Do you see yourself continuing this type of community work in the long run?

Absolutely. I'd like to be able to offer preventative care and cancer screenings for things like colon and prostate cancer, along with helping to control diabetes. I'd like to create free clinics for things like that. I'm ready for this to end so that we can start really focusing on other medical things that increase people's life spans.

RELATED: These 7 Black Women are the Unsung Heroes of the COVID Pandemic

Ariela Safira, New York, NY

In early March, this mental health entrepreneur was gearing up to launch Real, her new business that aimed to make online and in-person therapy accessible to all. Then the pandemic hit. Rather than letting it derail her plans, she realized that—more than ever—people needed easy access to therapy.

Courtesy of Real

What inspired you to begin working in the world of mental health?

It was triggered by a friend's suicide attempt—which was my first time ever seeing how the mental health system really worked. It didn't feel like we had real definitions for success within therapy, let alone pathways to ensure patients were reaching success.

So then you came up with the idea for Real. What is the mission?

Our mission is really to build a paradigm shift. We want to encourage making mental health something that we regularly and habitually take care of in the same way that we take care of our physical bodies. So [we] created a monthly membership model (starting at $28/month, launched late this summer)—the idea being you could have access to therapists in person or digitally.

And then COVID-19 hit…

Yes. We were planning to launch our brick-and-mortar space in April—and then quarantine went into effect. We quickly realized that we needed to figure something else out because, between isolation and fear of getting ill, mental health needs were going to skyrocket.

How did you address those things?

We quickly launched complimentary digital therapy in individual and group formats. We offered what we call digital mental check-ins, which are meant to be one-time therapy appointments. And then we held group experiences—think 10 members with one therapist meeting weekly on Zoom around a very specific life experience or topic. We found that people really needed this and responded to it.

Is this something you'll continue?

Yes. We call it Real to the People. Real saw such high demand for these therapy services that we've officially launched Real to the People as a long-standing, complimentary crisis-response initiative. Most recently, Real offered complementary therapy services to Black womxn, people of color, and allies, in light of the ongoing fight for justice against police brutality and systematic racism against the Black community. Each topic-driven Real to the People session lasts about four weeks.

What have you learned about mental health throughout this?

The biggest thing is to not wait until a crisis to take care of your mental [health]. For the most part, many people only ask for mental health care in crises. This means we're not building sustained mental health habits. However, I do think that this has been a very special time because people are more comfortable seeking care. I think that's because we don't necessarily feel alone in needing it.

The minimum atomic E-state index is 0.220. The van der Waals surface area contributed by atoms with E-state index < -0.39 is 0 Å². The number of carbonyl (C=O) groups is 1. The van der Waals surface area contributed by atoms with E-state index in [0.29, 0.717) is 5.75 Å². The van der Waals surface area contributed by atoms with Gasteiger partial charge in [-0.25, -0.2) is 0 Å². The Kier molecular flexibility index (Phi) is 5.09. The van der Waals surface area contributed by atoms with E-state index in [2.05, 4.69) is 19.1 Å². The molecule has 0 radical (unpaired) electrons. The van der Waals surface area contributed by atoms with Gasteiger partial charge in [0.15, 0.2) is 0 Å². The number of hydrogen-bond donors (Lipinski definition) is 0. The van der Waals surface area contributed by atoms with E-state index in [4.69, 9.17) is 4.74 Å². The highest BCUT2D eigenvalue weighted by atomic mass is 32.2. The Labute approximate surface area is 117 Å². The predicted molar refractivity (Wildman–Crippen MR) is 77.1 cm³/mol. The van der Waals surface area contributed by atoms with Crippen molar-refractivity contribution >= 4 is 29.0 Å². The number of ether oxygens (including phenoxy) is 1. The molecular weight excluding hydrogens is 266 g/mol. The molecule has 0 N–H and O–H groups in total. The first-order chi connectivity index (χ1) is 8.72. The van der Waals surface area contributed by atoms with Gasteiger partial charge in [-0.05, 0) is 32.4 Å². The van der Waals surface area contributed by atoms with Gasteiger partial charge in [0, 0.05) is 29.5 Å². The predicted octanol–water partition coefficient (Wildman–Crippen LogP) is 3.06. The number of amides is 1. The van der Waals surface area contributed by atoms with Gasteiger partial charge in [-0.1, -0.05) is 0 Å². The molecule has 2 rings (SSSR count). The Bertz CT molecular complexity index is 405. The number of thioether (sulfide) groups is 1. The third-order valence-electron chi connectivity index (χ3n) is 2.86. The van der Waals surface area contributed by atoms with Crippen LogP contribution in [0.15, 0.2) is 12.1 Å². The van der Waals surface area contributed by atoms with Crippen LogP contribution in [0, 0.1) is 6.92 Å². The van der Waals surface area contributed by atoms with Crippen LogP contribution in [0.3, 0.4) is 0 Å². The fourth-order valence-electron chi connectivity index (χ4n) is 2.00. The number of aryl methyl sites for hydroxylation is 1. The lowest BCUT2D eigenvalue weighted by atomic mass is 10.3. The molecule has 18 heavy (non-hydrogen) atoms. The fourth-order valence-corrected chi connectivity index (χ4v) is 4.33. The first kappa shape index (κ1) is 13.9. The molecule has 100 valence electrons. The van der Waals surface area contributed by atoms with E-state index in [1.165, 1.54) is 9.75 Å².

RELATED: These 3 Women Are Changing How People Find Mental Health Support

Lindsey Anderson, Portsmouth, Virginia

This school instructional aide had spent her career caring for children's educational needs. As schools were dismissed in favor of virtual learning, she realized that school closures might force kids who relied on school lunches to go hungry—so she leaped into action.


Since the outbreak of COVID-19, you've been helping feed children in need in your community. How did you begin this work?

When they dismissed school, I had this thought: "What are kids going to eat?" A lot of the children get lunch for free at school. I figured if they are now at home and their parents are working, they may not have the food they need. That didn't sit right with me. So I put out a call on social media, basically saying that if people needed food, I'd deliver lunches. At first, I was making lunches in my kitchen and delivering them to about 10 kids a day. By the following week, it was 50. It just grew and grew. Now, we are feeding up to 175 kids a day.

Are you still doing it alone?

No. This whole initiative has been community-funded—by churches and small groups. I was originally making the lunches in my kitchen, but a friend has an event space and offered her space for us to use. And we have lots of volunteers. People have donated supplies—things like Hula-Hoops and other activities so kids would also have something to do at home. Another organization gave us a bunch of books.

And now you've turned this into a nonprofit organization?

We are now a 501(c)3 organization called Vision Driven 757. When people started sending donations, I realized we needed to make it legit. I didn't want anyone wondering where the money was going—I wanted that to be clear. I made sure people who prepared food had food-handler cards and that everything was safe and sanitary. I didn't want anything stopping us.

And you decided to expand what you do this school year?

Yes, we collected laptops and other technology to help with distance learning. I've also thought a lot about what else we can do—like tutoring or providing a space where kids can come if they don't have Wi-Fi. I just want to be of service to these kids. I'm thinking we may still need to do lunches at times—like during holiday breaks. I just want to make sure kids are always all right.

You're taking care of so many other people, how do you make sure you care for yourself?

I try to take a day every few weeks where I don't do much at all. A personal day helps me reenergize and refocus so that I can get back out there and help people.

This article originally appeared in the November 2020 issue of Health Magazine.